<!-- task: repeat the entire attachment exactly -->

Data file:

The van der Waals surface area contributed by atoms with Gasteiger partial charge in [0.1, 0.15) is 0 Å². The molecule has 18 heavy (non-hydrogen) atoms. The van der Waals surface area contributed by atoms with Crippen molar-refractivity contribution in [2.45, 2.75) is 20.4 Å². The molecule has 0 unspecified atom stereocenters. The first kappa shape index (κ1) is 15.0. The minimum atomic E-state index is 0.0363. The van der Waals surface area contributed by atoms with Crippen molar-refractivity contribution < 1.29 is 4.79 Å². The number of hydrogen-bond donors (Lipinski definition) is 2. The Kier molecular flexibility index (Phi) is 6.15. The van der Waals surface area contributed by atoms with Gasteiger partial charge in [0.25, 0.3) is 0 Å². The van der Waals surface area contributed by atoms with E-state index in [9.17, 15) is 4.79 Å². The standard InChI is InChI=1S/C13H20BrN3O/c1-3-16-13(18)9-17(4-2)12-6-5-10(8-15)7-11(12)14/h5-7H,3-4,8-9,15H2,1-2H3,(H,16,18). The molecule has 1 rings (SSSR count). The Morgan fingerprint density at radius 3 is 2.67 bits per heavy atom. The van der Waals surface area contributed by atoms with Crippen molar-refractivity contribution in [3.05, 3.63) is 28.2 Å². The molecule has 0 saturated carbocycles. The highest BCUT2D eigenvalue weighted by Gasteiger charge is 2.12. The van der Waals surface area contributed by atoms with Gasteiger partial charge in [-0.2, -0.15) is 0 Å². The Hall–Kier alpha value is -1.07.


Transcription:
The van der Waals surface area contributed by atoms with Gasteiger partial charge in [0.1, 0.15) is 0 Å². The molecule has 18 heavy (non-hydrogen) atoms. The van der Waals surface area contributed by atoms with Crippen molar-refractivity contribution in [2.45, 2.75) is 20.4 Å². The molecule has 0 unspecified atom stereocenters. The first kappa shape index (κ1) is 15.0. The minimum atomic E-state index is 0.0363. The van der Waals surface area contributed by atoms with Crippen molar-refractivity contribution < 1.29 is 4.79 Å². The number of hydrogen-bond donors (Lipinski definition) is 2. The Kier molecular flexibility index (Phi) is 6.15. The van der Waals surface area contributed by atoms with Gasteiger partial charge in [0.25, 0.3) is 0 Å². The van der Waals surface area contributed by atoms with E-state index in [9.17, 15) is 4.79 Å². The standard InChI is InChI=1S/C13H20BrN3O/c1-3-16-13(18)9-17(4-2)12-6-5-10(8-15)7-11(12)14/h5-7H,3-4,8-9,15H2,1-2H3,(H,16,18). The molecule has 1 rings (SSSR count). The Morgan fingerprint density at radius 3 is 2.67 bits per heavy atom. The van der Waals surface area contributed by atoms with Crippen molar-refractivity contribution in [3.05, 3.63) is 28.2 Å². The molecule has 0 saturated carbocycles. The highest BCUT2D eigenvalue weighted by Gasteiger charge is 2.12. The van der Waals surface area contributed by atoms with Gasteiger partial charge in [-0.2, -0.15) is 0 Å². The Hall–Kier alpha value is -1.07.